The initiative comes at a particularly important time given the alarming statistics that reflect the inefficiency of the criminal justice system, mainstream domestic violence and sexual violence programs, and the inimical zero tolerance policies implemented in school districts nation-wide. Today, for instance, the United States comprises five percent of the world population, but holds 25 percent of world prisoners. According to the NAACP, “Combining the number of people in prison and jail with those under parole or probation supervision, one in every 31 adults is in some form of correctional control.” The cost of these correctional programs amount to over seventy billion dollars annually. The system disproportionately impacts people of color — or people of the global majority. For instance, according to the NAACP, “five times as many Whites are using drugs as African Americans, yet African Americans are sent to prison for drug offenses at ten times the rate of Whites.” And according to The Sentencing Project, “African Americans serve virtually as much time in prison for a drug offense (58.7 months) as whites do for a violent offense (61.7 months).” These issues have special implications in Massachusetts, which spends six times more per prisoner than per public school pupil — a greater disparity than in any other state. In 2007, Massachusetts spent $78,580 per prisoner and only $12,857 per pupil. The disparities in justice and the surging cost of our punitive criminal justice system demand new paradigms of addressing offenses in our society.


Listening to Broderick’s aunt

patterson outburstBy Alan Bean

Americans of a conservative bent are having a hard time with the Trayvon Martin saga.  The story suggests serious flaws in our system of criminal justice.  The conservative mind has no problem with George Zimmerman stalking a young man he considered suspicious and isn’t troubled by the fact that Zimmerman killed an unarmed man yet wasn’t arrested. 

But there are also narratives that those of the liberal persuasion tend to ignore because they reinforce the punitive consensus.  Take, for instance, the story of  Broderick Patterson, an eighteen year old Black male who was recently sentenced to life in prison for the murder of Eric Forrester, a seventeen year old White male.  The Fort Worth Star-Telegram has been following the story for the past two years.

The Black-on-White nature of the slaying conforms to a familiar pattern, but this case goes deeper than that.  When the sentence was handed down, young Broderick directed a profane tirade (see the article below) at everyone associated with his sad fate.  The jury received the brunt of his venom. (more…)

Police arrest 6-year-old in Georgia

In case you missed it in the news last week, police in Georgia handcuffed and arrested Salecia Johnson, 6, for throwing a tantrum at school.  The girl, a kindergarten student at Creekside Elementary, was taken to a local police station in a squad car.  She was later released and the charges were dropped.  This story is an unfortunate example of how zero-tolerance policies can lead to extreme discipline practices and the criminalization of youth.  Salecia’s case highlights school-to-prison pipeline issues and the need for more positive discipline practices in schools.  Check out the Washington Post article below for more details.  MWN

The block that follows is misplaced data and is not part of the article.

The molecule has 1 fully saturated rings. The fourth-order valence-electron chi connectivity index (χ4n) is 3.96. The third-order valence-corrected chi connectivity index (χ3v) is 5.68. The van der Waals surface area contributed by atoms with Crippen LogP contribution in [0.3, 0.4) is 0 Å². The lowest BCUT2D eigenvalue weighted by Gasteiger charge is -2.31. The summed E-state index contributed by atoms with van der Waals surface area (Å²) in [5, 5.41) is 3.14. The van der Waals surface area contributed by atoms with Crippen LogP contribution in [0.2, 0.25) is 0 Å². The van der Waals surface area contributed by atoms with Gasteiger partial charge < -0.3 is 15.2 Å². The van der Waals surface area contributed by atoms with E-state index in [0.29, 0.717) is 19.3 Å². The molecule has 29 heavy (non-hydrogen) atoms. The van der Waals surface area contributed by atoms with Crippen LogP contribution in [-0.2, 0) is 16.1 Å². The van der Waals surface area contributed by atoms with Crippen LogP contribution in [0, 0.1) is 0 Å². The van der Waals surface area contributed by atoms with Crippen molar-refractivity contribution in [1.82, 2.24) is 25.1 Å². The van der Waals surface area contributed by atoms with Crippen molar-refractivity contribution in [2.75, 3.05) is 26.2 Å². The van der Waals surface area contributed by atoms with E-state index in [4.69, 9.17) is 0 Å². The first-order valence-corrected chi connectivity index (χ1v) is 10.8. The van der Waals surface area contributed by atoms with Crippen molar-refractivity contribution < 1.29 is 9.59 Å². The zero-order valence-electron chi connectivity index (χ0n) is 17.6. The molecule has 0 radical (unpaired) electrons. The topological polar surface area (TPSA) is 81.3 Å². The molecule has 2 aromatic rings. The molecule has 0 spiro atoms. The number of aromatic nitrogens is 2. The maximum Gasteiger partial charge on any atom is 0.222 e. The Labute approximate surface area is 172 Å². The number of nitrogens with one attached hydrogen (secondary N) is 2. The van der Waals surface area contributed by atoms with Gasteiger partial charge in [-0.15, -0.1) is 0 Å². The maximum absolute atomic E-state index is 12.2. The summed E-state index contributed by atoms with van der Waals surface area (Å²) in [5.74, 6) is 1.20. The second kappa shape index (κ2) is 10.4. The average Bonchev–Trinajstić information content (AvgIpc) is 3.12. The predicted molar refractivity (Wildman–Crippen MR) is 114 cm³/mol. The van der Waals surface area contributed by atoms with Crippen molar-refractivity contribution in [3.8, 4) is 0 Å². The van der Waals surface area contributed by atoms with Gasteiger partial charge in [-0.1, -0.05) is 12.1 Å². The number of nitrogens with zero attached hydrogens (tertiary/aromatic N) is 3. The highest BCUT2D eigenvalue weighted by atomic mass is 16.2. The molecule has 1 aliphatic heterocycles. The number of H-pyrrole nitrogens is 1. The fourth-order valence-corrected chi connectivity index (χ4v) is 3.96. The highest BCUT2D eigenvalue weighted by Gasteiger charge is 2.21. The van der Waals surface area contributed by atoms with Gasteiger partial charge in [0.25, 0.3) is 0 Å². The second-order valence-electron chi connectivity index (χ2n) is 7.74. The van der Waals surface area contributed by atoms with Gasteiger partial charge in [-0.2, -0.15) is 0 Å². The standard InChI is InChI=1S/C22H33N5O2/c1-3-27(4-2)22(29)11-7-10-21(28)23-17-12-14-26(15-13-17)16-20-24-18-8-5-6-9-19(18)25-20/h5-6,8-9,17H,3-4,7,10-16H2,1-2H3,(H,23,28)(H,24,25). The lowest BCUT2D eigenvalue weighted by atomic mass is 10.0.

Just as Fairfax County schools is considering major changes to its much-maligned disciplinary policies, a story about a Georgia 6-year-old suggests that zero-tolerance policies remain entrenched across the country — and can lead to evermore bizarre scenarios.

In this instance, a little girl named Salecia Johnson had what seems to be a torrential tantrum in her elementary school class. She apparently threw books and toys, tore at wall hangings and threw a shelf that hit her principal in the leg, according to the Associated Press.

A school official called the police. Yes, the police.

The police arrived. An officer pulled out a pair of handcuffs. He snapped them on the girl’s pint-sized wrists.

Police later told the AP that policy mandates they handcuff everyone who is arrested, regardless of age.

Those policy-following police then put Salecia in a squad car and drove her to the local police station. There, they gave her a soda and decided against not charging her with a crime.

Oh, the humanity. (more…)

Criminal Justice Reform and Schools

By Sofia Rasmussen

In the wake of the Columbine shootings, the Westside Middle School massacre and other violent incidents within America’s schools in the late 1990s, there has been a heightened awareness of the importance of safety within a school and university setting.  According to the National Institute of Justice, more monitoring and awareness of the issue has, at least by one measure, been successful: by 2005, violent crimes, homicides and thefts within schools had all markedly decreased nationwide.  It is worth noting that cyber crimes such as attacks on a school’s computer network or attempted hacks on internet school initiatives such as online PhD degree programs, are on the rise.

However, this statistical decline is not the only side to the story. Recently, several new studies, which are highlighted within Radley Balko’s article for the Huffington Post, suggest that the methods used for suppressing crime may be overly intrusive. For example: a higher proportion of people under the age of 23 are going to prison than ever before. The statistics are overwhelming: in the United States, one in three youths will be arrested prior to the age of 23. Additionally, the number of law enforcement personnel assigned solely to schools has increased by 37 percent between 1997 and 2007 and it is believed that the number of arrests that have originated in schools has also risen significantly in the past ten to twenty years. The result has been a situation where many schools have abandoned their duty to educate and treat difficult children.